The criterion that can show how advanced the brain is: Neural Complexity

We convey the simulation of the neural complexity by the Nobel laureate, US biologist Gerald Edelman.
neural complexity: complexity between neural connections in the brain. It can be said that the more an isolated neural system differs from its subsets and the connections are both independent and integrated, it is more complex.

gerald edelman has created a simulation to reconcile this complexity and measure with consciousness.

Consider, according to the experiment, three different cerebral cortex areas are simulated. Let the first be an old and diseased brain, the second to be a young and immature brain, and the last to be a normal adult brain. The simulated area contains 512 neuronal groups of three cats, and this area responds to or corresponds to a specific location in the visual field.
With this simulation, a model was created by using the gestalt qualities of seeing (i.e. making sense of images to geuplaya).
According to the result of the simulation, the first example (old brain) represents a cortical area where the connections between different groups of neurons are deliberately reduced. In such an area, individual biological groups are active, but neuron firing is minimal and independent due to the loss (decrease) of connections. the number of connections is very low. The eeg results also show that concurrency has disappeared between these neuronal groups. Since the number of items is high, the entropy of the system is high (that is, the system can enter many states), but because the connections (due to old age) are anatomically decreased, the number of differentiated states is low. The elements of the system are not interacting with each other, the elements in the system do not contribute much to each other and mutual knowledge has no meaning. that is, the complexity of the system is low.
The second example is an immature young cortex where each neuronal group is uniformly linked with other neuronal groups. In simulation, all neuron groups begin to oscillate consistently with each other. the connection between groups is random (think children). the system is highly integrated, but customization has been lost. they all act as a single whole. The number of different situations that the system can take is limited. therefore, its entropy is low. The mutual information between one item in the system and the others is higher than the first example. however, the number of differentiating situations is still not high enough. therefore, the complexity of the system is still low (higher than the first example).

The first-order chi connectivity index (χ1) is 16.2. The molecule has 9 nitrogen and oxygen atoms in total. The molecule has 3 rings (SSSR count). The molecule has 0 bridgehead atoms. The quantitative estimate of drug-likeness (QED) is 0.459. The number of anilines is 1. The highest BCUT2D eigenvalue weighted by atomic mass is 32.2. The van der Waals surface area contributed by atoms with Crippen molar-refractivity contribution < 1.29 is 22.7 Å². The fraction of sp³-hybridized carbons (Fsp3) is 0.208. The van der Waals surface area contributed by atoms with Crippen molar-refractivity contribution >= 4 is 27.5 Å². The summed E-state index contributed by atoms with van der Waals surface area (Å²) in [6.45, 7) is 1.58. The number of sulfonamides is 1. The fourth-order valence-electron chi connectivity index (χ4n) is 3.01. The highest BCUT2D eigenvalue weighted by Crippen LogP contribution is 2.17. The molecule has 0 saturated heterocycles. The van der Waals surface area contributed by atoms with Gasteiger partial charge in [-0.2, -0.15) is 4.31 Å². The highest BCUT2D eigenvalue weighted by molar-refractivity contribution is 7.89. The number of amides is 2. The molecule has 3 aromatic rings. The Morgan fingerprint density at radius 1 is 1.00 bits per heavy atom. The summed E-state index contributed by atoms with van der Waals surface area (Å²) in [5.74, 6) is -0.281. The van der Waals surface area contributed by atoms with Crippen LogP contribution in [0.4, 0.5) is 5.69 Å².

the last example is the normal adult cortex. where the neuron groups are linked. Neurons with similar visual orientations tend to be more interconnected. in this example, the neuron groups are grouped according to both completely consistent (like the second example) and functional properties (unlike the first example). Visual groups with similar orientations are fired more often "concurrently" than those that are functionally unrelated to each other according to the eeg result. entropy of the system is high, if not as much as in the first example. The interaction and knowledge of one element in the system with others is high. hence the overall complexity of the system is high. that is, the differentiation of the system is high. the system can be both integrated (simultaneous) and enter into differentiated different states (dynamically; differentiation is constantly changing).
this explains the above sentence consciously
explains how conscious states can take on billions of situations. each is a conscious state; many neurons are fired simultaneously in different combinations, and related similar groups activate with each other (neural maps).

this simulation also explains the contribution of brain anatomy (such as whether the brain is old or young) to the level of complexity. likewise, the physiological effect of neurons due to the interaction between different groups.

explains the formation of consciousness with high level awareness of neural complexity value. connections are very, meaningful and different; the simultaneous firing and dispersal of different or similar groups and then simultaneous firing in different combinations both explain the state of wakefulness and the conscious states of consciousness of a normal adult individual.

source: gerald edelman's book of consciousness.
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